Bass Blog

Michael Hovnanian plays bass in an orchestra located in a large midwestern city.

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Tuesday, March 09, 2010

The Shameful Truth


My apologies for the dearth of posts recently. For one reason or another. the orchestra hasn't been drawing my interest of late. Last week Charles Dutoit came to town and conducted Shostakovitch 11 (The Year 1905), along with the Rachmaninoff 2nd piano concerto. I generally like what Dutoit does, but something about his antics on the podium bring to mind the lion tamer, or perhaps the matador – something to do with subduing supposedly 'wild' animals anyway. Suffice it to say, we did our beastly best for him.

Some reprehensible offstage antics (nothing to do with Dutoit) evoked 1924 more than 1905 and put a pretty bad spin on the whole week for me.

The rest of this post I imagine will prove interesting only to bassists. The layperson is warned to proceed at the risk of extreme boredom.

* * *
Playing the bass tends to bring to the surface any issues one might have with inferiority. These are often successfully sidestepped at 'bass only' events such as the solo recital or bass ensemble type of concert. On the other hand, in the course of commingling with other musicians the orchestral player gets his or her nose rubbed in it on an almost daily basis.

As mentioned in a previous post, I opted out of the recent orchestra trip to New York to perform with a local chamber group. The Rossini Duetto for violoncello and double bass on that program stands as something of a highpoint in the repertoire of our lowly instrument, the rare case of a brand-name composer going out of his way to feature a musical oddity. Here is an example of the nose rubbing I mentioned earier.

In the opening section of the Rossini Duetto, the cello plays the following bravura passage
answered soon after by the double bass with

The bass part is obviously a simplified version of what the cello played earlier – bravura for dummies I suppose you might call it. Rossini goes out of his way to avoid giving the bass anything in thumb position, something common in orchestral writing of the time, as the dumbing down of the bass part continues throughout the piece. (In case any non bassist has made it to this point the post: 'thumb position' refers to the upper register of the string instruments held vertically, about the place where the neck joins the body of the instrument. The thumb is no longer held behind the neck, but is is brought up onto the strings. Once upon a time some adventurous player must have discovered it was possible to actually use the side of the thumb to depress the string, so it is called thumb position, not thumb-less position.)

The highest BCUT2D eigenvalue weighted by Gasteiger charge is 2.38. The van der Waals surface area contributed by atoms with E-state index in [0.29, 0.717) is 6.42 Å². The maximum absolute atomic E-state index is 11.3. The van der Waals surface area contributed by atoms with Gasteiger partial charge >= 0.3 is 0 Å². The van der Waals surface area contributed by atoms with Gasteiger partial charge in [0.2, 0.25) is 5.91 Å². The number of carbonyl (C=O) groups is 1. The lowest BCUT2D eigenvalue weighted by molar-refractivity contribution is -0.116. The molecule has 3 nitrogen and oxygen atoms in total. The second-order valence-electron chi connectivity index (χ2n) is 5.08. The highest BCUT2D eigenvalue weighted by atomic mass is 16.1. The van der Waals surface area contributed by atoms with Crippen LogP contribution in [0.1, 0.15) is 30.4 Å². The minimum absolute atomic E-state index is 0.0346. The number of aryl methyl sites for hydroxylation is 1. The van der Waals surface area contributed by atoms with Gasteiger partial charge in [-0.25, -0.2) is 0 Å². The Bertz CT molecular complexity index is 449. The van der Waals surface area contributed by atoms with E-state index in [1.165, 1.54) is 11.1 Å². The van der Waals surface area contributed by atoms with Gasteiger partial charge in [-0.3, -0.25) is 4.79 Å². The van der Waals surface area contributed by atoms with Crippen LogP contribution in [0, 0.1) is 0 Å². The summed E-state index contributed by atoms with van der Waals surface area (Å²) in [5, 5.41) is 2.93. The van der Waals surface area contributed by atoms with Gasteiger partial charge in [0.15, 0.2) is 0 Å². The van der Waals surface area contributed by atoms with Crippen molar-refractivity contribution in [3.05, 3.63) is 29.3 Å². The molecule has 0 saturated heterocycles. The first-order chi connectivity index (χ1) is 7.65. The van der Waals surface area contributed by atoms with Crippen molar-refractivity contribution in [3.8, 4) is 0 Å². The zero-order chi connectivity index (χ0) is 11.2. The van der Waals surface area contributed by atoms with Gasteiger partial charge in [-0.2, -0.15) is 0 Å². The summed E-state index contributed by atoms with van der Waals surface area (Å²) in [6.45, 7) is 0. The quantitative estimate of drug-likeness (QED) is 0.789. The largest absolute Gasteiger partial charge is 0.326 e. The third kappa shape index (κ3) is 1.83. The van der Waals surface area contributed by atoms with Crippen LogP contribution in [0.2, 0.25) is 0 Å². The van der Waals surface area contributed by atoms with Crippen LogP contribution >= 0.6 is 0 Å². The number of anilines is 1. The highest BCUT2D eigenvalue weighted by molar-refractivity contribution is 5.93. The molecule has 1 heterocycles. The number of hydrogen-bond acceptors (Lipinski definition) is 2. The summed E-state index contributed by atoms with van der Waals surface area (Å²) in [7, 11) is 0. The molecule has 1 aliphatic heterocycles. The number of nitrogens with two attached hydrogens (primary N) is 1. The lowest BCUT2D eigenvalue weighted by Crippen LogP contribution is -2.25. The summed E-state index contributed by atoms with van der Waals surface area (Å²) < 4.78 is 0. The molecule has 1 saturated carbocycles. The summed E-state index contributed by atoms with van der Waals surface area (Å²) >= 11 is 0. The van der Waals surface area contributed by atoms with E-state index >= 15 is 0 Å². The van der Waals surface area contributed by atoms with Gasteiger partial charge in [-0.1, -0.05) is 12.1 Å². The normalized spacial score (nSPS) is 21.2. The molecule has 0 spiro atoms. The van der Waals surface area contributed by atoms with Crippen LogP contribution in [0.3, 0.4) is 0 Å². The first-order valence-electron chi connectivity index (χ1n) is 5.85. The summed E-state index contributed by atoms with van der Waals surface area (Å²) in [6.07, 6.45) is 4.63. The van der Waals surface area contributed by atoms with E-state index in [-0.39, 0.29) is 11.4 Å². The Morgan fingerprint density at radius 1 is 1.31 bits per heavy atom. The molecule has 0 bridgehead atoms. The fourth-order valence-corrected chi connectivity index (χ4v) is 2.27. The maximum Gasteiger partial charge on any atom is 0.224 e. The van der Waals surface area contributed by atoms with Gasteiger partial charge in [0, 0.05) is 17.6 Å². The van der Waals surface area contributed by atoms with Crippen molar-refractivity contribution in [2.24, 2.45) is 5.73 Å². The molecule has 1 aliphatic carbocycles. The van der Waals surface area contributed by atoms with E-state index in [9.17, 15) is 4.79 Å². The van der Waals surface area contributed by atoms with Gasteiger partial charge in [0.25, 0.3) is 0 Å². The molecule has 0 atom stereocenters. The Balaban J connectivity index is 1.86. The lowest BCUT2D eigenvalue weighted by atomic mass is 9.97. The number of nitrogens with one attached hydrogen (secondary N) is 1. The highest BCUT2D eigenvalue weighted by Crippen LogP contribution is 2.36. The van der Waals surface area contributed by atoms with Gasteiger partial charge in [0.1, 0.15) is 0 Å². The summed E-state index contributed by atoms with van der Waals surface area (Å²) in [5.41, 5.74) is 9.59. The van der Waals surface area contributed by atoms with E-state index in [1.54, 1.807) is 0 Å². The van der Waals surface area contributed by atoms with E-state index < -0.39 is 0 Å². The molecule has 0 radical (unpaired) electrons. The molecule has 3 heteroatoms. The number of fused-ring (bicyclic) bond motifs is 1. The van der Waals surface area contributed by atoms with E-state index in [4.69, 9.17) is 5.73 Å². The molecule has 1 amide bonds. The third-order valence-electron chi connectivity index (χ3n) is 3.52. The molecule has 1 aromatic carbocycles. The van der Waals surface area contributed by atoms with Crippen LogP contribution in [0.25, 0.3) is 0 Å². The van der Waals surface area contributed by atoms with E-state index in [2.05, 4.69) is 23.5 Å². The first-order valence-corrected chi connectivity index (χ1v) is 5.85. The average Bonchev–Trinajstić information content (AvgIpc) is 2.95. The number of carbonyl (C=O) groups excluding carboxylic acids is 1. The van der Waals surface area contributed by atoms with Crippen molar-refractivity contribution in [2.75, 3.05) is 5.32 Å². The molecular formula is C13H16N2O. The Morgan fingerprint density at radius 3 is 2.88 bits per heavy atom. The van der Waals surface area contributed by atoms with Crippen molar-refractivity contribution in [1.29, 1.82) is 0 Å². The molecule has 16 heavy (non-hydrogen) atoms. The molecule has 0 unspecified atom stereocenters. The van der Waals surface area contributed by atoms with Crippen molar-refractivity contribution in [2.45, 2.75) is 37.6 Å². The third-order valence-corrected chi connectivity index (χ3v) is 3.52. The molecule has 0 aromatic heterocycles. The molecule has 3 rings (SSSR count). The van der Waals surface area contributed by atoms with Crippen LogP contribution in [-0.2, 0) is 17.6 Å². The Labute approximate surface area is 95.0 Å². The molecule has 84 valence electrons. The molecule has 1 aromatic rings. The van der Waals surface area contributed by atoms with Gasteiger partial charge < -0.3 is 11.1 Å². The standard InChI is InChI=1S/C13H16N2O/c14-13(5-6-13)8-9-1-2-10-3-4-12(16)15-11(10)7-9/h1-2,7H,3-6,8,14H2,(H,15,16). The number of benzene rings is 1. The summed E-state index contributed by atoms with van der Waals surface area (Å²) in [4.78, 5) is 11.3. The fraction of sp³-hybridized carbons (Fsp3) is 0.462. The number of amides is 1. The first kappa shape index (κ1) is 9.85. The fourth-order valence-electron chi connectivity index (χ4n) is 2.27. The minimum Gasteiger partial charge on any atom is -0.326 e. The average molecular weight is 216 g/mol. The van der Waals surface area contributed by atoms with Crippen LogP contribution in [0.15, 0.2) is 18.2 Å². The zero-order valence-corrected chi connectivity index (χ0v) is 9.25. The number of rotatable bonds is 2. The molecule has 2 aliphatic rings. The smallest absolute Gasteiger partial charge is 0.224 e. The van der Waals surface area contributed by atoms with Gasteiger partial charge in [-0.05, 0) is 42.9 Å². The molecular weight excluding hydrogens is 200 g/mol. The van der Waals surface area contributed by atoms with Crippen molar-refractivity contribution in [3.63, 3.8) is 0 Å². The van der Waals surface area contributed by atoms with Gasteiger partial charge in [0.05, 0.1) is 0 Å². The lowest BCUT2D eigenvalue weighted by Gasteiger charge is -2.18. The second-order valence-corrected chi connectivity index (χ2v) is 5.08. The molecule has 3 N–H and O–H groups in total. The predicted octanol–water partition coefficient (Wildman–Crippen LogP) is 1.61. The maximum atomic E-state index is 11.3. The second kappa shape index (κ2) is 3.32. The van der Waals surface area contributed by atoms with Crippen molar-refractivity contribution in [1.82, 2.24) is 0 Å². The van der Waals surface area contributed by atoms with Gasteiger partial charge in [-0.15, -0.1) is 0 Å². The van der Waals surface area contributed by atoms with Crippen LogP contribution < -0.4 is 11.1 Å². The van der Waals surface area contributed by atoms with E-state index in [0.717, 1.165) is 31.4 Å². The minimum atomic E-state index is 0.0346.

One might argue that as the Duetto was written for an amateur player, such simplifications are understandable. More than other instruments, the bass seems to attract the brash, if under-prepared dilettante, the player who, oblivious of his personal shortcomings and those of the instrument he proudly lugs about, ill-advisedly shoulders his way onto the stage as recitalist, ersatz virtuoso, or (horrors) clinician, all while his better trained and justly self-conscious colleagues watch from the wings, cringing. Unfortunately, the amateur for whom the Duetto was written turns out to be the cellist. The bassist, none other than the legendary Dragonetti, was arguably the greatest player of his day, and depending on who you ask, any other day as well.

In fairness to il Drago, his own compositions for the bass are more ambitious. So in that spirit I made my own arrangement of the Duetto, if not fully restoring the dignity of the instrument in the process, at least hoping for some hard-earned respect.

While preparing for the performance, I completely forgot about the tradition of adding a couple of cadenzas to the first movement. The cellist arrived well-prepared, with cadenzas in hand while I had to pull something out of my (uh) hat at the last minute. Here's what I came up with, in the hopes it might prove useful or interesting to anyone finding themselves in a similar predicament.

(N.B. These cadenzas are intended for solo tuning, as is the rest of my arrangement, which is available from Discordia Music.)

between mm. 75 and 76:

between mm. 149 and 150:


1 comment:

Samlata said...

Having played the bass from grade school through college (no call for a piano in the school orchestras, and being the right height for the 1/2 size bass at the elementary school), I appreciate the "dumbing down" - thumb position was not a favorite of the public school instructors (not to mention the less than perfect plywood basses offered in public schools with their horrendous action and fiberglass instruments at the Usdan Center which made it impossible to get any sound - don't get me started on tenor clef). In any event, after 26 years I am starting to get the "itch" to play again - this time with an instrument that might actually be playable (but I'll still stick with the dumbed down parts.